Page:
A Few Misfires on Complexity and Communication (or Why Saltland Rules) by Joel Cuthbert (2017)
This has been a particularly difficult year for you. I read the Facebook, I skim the Twitter, I like your photos on the Instagram – though I do not understand them. If anything, this last year has been a thousand attempts at capturing the disparate complexities of our times. Politics is a mess. Whether you’re left or right, you’re frustrated. Film cycles through various interpretations of the end; chaos from nature, political corruption, an endless barrage of cinematic action-fests featuring humans who are more than humans, super humans, saving human kind from the great destruction that always looms in the next tomorrow.
We live in complex times. I’ve been thinking in this difficult season that maybe the old adage is true, maybe beauty will be the only thing that can save the world. If there’s truth in the plea that these times call for our artists to aid in that difficult task of articulation, here’s one artist who I find some solace in. Montreal’s Beckie Foon is as subtle and sweet a person as you are likely to meet. But her music is no timid creature. There are dense layers in the looping strings, her soft crooning voice forms sound, into words, into protest. She’s charting the destruction of the land, mourning the poisoning of our waters, giving articulation to the silent earth as it is worked for human gain with no regard to its sacred preservation. There is a stubborn pulse at its centre.
There is geography to her music and it is the dense layering of shifting plates. There are moments of vast landscape, there is the tear and the triumph of earth disrupted. There is heat and the pummel of summer sun and there is the cold brutal beat of winter winds. In the midst of these layers, there is a cry for justice, to tell an untold story, to awaken ourselves to the world forgotten around us. Her work for social justice and awareness is inseparable from her music both in Saltland and as one of the primary musical forces in the chamber ensemble, Esmerine.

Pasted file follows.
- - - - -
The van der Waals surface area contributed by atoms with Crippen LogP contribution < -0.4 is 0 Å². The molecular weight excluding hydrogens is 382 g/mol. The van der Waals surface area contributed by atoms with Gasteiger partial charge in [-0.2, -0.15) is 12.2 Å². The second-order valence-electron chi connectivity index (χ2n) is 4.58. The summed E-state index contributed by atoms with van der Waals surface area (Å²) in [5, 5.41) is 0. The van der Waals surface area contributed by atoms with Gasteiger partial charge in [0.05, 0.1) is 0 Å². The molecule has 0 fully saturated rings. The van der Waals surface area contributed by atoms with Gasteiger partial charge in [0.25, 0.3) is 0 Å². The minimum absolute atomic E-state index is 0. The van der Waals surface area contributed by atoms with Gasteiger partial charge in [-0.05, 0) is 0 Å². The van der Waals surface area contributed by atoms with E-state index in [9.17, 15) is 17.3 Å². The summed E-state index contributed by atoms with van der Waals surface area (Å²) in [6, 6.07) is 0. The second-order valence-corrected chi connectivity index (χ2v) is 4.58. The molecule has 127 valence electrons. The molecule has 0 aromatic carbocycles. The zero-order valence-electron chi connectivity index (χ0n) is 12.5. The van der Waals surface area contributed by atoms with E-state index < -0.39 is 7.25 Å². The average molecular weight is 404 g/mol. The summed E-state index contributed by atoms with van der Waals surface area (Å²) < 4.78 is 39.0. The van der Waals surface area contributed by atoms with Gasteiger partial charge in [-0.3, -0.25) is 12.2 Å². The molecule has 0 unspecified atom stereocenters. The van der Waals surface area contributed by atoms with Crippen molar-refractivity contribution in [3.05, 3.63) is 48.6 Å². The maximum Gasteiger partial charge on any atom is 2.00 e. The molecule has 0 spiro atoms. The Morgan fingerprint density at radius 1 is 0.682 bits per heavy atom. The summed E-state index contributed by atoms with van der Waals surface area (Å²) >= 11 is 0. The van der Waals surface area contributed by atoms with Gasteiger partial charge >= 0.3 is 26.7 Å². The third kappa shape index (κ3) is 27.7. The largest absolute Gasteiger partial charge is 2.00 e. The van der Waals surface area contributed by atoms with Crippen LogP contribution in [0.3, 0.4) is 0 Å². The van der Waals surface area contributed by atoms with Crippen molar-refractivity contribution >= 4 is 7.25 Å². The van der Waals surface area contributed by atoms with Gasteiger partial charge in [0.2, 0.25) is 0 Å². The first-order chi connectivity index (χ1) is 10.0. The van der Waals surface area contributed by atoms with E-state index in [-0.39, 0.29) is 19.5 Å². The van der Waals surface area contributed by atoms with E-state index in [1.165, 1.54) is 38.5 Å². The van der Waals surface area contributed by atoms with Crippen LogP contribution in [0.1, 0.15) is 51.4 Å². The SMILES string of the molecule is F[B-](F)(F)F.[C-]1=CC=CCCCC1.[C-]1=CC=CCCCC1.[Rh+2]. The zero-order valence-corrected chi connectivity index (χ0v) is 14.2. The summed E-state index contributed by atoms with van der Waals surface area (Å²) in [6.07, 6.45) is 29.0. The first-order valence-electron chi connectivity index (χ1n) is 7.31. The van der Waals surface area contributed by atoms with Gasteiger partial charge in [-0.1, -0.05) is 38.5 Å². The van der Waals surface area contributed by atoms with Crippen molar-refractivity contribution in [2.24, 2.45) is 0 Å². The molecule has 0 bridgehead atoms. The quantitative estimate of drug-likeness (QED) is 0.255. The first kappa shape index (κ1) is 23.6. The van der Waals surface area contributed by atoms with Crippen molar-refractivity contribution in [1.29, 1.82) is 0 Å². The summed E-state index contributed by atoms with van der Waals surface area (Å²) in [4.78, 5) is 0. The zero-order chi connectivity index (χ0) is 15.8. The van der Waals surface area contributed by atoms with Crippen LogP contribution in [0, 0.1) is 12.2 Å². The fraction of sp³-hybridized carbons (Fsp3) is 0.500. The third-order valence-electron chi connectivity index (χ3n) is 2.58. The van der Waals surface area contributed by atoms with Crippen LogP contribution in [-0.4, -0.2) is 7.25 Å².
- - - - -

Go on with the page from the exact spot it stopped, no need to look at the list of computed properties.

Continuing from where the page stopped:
Her tools are familiar, the classical cello, the human voice. But they are uniquely tooled and controlled through form and effect into a wholly unexpected creature and, yet, something that feels as close as your skin.
Whenever Saltland or Esmerine are expected to play, I make every attempt to be near so as to sway to their strings, to dance to their rhythms, to be struck by their beauty. If there is something we can unify around, something that trembles in our chests, maybe our future’s looking just a bit brighter.
See you at the show.
Joel Cuthbert, most frequently known as your neighbour, is also the host of CFRU 93.3 FM‘s the Stillness and the Dancing (“the best show to stay in bed for”) and, professionally, as Manager at the Beat Goes On.